Proteinuria is a strong predictor of adverse cardiovascular and kidney events, and an accurate assessment of proteinuria is important for the evaluation and management of CKD. Total urinary protein can be assessed using dipstick, precipitation, and electrophoresis methods. Urinary albumin, the predominant urinary protein in most proteinuric kidney diseases, can be assessed using an albumin-specific dipstick, immunochemical techniques, and size-exclusion high-performance liquid chromatography. Urine albumin may be immune-reactive, immune-unreactive, fragmented, and biochemically modified, and laboratory techniques have variable abilities to detect different types of albumin. Urine specimen for proteinuria assessment can either be obtained from a timed-collection or a spot urine sample. Spot urine protein- or albumin-to-creatinine ratios are preferred to a 24-hour urine sample in routine practice. Assessment of albuminuria rather than proteinuria is more clinically meaningful in patients with diabetic kidney disease, and proteinuria and albuminuria assessments both have a role in nondiabetic kidney disease and in general population screening. As measurement and sampling procedures for proteinuria assessment have yet not been standardized, it is important for physicians to be aware of different types of urinary proteins, albumins, laboratory techniques, and urine sampling methods.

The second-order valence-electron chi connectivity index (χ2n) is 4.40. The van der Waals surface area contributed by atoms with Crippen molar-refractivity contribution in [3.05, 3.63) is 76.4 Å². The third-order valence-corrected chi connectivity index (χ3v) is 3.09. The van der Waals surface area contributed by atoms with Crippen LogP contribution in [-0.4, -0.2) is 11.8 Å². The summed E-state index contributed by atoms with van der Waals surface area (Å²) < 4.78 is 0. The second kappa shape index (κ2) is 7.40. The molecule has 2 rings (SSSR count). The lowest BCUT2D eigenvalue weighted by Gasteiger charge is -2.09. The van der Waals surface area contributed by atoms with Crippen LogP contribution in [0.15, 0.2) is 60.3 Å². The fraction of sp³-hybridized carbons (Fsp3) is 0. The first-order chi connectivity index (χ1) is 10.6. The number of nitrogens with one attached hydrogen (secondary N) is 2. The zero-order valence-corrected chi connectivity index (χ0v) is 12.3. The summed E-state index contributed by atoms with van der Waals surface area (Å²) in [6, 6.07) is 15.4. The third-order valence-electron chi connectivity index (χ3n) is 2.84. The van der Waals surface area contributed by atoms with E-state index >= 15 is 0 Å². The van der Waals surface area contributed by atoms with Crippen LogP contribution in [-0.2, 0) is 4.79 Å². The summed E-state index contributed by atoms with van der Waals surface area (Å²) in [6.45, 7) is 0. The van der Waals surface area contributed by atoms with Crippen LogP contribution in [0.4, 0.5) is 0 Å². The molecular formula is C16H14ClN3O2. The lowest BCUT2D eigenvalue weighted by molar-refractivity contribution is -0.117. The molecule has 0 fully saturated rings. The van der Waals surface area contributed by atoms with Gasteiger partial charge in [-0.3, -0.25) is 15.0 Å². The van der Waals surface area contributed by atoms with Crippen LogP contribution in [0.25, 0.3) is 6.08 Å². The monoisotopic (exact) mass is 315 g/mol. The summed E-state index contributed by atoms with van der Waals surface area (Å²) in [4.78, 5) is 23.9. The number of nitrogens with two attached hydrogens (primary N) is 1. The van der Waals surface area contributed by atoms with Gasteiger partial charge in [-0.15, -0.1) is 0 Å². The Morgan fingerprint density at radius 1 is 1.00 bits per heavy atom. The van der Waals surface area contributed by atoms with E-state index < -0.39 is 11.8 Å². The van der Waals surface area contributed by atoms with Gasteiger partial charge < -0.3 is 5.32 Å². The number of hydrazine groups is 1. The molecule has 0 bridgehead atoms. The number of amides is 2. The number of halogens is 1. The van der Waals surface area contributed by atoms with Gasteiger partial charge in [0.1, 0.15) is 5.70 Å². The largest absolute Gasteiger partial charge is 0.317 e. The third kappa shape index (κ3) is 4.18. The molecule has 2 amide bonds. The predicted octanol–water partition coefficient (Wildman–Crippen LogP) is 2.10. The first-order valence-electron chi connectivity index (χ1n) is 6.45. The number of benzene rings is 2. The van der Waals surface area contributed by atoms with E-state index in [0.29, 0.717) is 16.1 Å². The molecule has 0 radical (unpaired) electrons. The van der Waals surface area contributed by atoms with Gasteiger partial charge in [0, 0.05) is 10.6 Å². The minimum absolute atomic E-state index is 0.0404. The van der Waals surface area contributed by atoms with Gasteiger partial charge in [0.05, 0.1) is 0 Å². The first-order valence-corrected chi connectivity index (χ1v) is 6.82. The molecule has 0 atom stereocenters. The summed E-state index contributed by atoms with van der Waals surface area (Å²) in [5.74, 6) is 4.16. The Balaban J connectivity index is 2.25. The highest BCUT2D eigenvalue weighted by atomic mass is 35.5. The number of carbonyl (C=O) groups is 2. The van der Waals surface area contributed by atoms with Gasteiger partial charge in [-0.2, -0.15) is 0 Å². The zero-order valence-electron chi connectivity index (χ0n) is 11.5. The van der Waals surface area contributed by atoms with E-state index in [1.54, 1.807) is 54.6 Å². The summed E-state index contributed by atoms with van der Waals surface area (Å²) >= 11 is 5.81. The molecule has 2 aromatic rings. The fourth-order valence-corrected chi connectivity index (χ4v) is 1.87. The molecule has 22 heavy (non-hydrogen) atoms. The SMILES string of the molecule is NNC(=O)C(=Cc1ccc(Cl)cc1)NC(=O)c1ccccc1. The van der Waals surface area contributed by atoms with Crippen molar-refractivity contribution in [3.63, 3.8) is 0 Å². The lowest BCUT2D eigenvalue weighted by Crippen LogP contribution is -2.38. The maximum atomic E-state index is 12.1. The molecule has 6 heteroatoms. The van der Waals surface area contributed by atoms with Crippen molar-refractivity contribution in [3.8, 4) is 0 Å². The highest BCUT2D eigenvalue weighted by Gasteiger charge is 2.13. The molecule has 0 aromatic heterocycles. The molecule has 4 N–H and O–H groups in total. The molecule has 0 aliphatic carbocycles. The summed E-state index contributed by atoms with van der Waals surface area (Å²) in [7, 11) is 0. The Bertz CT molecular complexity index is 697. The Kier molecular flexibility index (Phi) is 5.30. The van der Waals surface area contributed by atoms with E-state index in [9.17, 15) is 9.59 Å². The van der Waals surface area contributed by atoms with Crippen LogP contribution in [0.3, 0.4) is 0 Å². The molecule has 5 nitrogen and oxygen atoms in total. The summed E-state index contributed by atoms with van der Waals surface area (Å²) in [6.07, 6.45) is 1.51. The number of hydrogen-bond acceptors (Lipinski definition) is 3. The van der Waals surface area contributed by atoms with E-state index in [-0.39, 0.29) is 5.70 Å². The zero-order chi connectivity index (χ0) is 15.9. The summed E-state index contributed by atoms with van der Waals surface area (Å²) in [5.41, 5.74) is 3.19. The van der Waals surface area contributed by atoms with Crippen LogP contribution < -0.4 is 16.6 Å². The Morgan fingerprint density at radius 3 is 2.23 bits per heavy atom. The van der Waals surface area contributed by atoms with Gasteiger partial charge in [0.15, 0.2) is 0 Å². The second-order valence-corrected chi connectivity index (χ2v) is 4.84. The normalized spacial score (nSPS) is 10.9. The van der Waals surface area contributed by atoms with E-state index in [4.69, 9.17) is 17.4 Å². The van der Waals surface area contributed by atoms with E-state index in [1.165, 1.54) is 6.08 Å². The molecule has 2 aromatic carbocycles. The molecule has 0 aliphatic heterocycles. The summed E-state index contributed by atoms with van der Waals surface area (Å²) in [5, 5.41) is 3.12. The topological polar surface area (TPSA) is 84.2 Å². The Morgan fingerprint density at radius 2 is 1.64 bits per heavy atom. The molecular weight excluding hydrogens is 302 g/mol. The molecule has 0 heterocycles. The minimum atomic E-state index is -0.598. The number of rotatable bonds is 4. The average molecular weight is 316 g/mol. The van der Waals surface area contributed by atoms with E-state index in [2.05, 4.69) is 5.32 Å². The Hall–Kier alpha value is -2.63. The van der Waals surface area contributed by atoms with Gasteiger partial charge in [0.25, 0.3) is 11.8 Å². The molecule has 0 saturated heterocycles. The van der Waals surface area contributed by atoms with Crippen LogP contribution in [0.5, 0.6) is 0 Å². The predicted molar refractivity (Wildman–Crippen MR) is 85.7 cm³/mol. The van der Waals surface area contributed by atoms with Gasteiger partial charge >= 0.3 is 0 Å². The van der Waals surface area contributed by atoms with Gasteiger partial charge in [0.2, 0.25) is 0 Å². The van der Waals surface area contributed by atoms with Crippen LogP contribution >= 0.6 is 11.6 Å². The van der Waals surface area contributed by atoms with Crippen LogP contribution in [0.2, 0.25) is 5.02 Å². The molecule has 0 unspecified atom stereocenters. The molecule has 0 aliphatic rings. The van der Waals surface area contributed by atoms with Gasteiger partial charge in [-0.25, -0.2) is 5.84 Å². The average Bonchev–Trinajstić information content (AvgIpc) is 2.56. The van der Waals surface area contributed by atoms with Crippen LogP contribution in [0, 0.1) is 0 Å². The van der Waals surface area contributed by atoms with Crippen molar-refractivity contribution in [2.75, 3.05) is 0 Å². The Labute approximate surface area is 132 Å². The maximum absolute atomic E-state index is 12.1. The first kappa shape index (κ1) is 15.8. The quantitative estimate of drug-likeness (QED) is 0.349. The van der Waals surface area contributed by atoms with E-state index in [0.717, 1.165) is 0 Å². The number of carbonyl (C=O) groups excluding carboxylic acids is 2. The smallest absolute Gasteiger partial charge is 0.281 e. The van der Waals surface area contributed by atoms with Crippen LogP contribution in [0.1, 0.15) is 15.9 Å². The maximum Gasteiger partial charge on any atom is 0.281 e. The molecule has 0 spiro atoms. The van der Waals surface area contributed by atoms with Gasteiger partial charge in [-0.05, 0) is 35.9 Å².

Copyright © 2011 National Kidney Foundation, Inc. Published by Elsevier Inc. All rights reserved.